The German government says it has banned a leftist-terrorist newspaper published by the terrorist group DHKP-C and conducted raids across the country in connection with the ban.
Germany's interior ministry said in a statement on Wednesday that it has searched several locations in Berlin and other parts of the country. It did not mention any arrests.
The government said the party that published the Yürüyüş newspaper had been banned in Germany in 1998.
According to the government, the paper promotes suicide bombings as an indispensable means of class struggle to change Turkey's society.
DHKP-C, designated a terrorist organization by Turkey, the U.S. and the EU, was behind the suicide bombing of the U.S. embassy in Ankara two years ago that killed a Turkish security guard.
The terrorist organization last hit the headlines with the killing of a prosecutor at a courthouse in Istanbul and a foiled suicide bombing attempt at headquarters of Turkish National Police in Istanbul last month.
Following the murder of prosecutor Mehmet Selim Kiraz by two DHKP-C terrorists who held him hostage for hours in his courthouse room, Turkish police launched operations against DHKP-C members across the country. Dozens of suspects were detained in Istanbul and other cities. A cache of pistols and shotguns were seized in the raids in Istanbul's various districts.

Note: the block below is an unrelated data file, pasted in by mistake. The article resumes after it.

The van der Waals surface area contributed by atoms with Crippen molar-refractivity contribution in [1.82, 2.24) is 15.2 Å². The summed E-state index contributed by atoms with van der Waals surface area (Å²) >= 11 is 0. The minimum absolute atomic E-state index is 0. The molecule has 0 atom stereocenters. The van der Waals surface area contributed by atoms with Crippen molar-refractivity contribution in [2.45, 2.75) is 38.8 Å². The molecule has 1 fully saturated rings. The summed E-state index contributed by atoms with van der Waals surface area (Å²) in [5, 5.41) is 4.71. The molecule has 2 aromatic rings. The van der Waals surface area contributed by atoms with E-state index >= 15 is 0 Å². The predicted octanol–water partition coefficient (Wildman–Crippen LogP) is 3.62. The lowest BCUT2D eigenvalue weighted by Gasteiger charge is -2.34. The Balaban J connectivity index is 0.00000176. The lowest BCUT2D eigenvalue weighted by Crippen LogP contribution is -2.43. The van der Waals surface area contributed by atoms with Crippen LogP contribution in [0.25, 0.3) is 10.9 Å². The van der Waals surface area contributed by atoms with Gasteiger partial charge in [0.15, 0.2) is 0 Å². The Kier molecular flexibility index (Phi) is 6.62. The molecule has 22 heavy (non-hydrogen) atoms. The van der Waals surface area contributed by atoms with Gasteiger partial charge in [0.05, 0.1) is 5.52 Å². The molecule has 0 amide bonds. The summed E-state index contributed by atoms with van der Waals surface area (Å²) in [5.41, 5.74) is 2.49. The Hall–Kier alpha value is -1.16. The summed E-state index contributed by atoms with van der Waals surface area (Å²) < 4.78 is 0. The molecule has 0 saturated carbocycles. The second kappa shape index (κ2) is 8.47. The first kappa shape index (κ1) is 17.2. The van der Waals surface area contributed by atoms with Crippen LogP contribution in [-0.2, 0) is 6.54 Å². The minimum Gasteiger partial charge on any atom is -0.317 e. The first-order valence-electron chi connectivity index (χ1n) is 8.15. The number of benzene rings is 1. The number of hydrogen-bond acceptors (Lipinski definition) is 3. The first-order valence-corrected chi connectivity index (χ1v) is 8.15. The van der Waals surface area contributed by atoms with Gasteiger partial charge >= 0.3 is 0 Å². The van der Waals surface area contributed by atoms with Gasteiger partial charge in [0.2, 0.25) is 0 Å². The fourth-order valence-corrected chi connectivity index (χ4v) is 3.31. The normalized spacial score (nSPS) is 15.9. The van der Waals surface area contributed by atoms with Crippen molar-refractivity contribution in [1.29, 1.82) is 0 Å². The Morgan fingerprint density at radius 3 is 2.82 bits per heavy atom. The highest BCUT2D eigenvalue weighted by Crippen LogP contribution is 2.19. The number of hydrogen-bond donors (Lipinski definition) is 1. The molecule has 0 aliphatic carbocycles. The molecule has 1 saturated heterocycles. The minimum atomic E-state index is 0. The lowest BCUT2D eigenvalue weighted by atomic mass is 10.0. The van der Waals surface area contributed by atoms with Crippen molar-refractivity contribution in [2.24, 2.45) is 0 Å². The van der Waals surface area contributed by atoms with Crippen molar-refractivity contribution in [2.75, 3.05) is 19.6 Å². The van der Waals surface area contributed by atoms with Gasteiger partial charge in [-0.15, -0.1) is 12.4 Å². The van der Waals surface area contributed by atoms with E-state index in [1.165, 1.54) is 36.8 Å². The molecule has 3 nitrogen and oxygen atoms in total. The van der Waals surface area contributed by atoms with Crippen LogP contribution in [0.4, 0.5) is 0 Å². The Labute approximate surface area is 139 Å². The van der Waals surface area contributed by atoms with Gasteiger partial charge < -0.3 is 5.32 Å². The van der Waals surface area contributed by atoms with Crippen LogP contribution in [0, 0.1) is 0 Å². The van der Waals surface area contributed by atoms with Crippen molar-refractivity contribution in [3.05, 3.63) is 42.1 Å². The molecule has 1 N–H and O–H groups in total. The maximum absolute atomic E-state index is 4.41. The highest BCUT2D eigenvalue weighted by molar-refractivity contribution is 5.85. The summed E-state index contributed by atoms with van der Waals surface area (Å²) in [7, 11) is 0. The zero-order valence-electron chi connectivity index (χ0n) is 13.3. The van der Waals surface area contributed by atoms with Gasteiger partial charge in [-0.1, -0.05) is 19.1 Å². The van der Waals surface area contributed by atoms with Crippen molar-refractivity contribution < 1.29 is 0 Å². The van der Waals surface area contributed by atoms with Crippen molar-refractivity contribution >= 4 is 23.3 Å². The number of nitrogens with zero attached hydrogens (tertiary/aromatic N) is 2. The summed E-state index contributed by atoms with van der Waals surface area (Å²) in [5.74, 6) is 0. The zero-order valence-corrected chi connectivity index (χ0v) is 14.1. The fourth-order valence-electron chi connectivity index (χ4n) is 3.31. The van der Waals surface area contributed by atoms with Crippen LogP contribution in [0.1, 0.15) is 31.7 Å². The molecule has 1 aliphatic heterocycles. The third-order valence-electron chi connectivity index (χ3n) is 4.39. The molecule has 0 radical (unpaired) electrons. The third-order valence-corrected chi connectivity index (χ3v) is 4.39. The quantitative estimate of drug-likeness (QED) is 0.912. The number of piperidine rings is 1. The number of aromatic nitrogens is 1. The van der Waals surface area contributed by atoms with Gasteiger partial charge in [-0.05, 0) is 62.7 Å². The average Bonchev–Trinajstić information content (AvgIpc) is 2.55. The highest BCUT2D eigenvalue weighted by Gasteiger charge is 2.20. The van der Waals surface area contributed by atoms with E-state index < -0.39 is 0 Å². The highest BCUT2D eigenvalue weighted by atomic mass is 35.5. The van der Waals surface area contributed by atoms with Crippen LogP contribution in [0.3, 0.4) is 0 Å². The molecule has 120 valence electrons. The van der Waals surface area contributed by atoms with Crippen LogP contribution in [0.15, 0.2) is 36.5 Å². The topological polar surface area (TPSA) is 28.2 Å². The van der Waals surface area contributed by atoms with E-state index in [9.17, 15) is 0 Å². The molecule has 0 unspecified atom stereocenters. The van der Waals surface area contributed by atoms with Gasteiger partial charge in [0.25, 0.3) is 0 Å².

The terrorist organization pursues an anti-American, far-left ideology, and apart from the embassy bombing, it has targeted U.S. and NATO facilities, as well as diplomatic missions in a series of attacks in the 1990s. During the Gulf War in 1991, the organization claimed responsibility for the killing of two U.S. soldiers in Turkey.
Founded in 1994, the DHKP-C is responsible for a string of attacks targeting Turkish security forces and American elements in Turkey. Splintered from a radical armed faction that was behind a series of high-profile assassinations, DHKP-C has stepped up its attacks in recent years.
Prior to the courthouse shooting, the DHKP-C had claimed responsibility for attacks on police in Istanbul earlier this year.
The DHKP-C also claimed responsibility for non-lethal rocket attacks targeting the Justice and Development Party (AK Party) headquarters, the Turkish National Police headquarters and a Justice Ministry building in Ankara in 2013.
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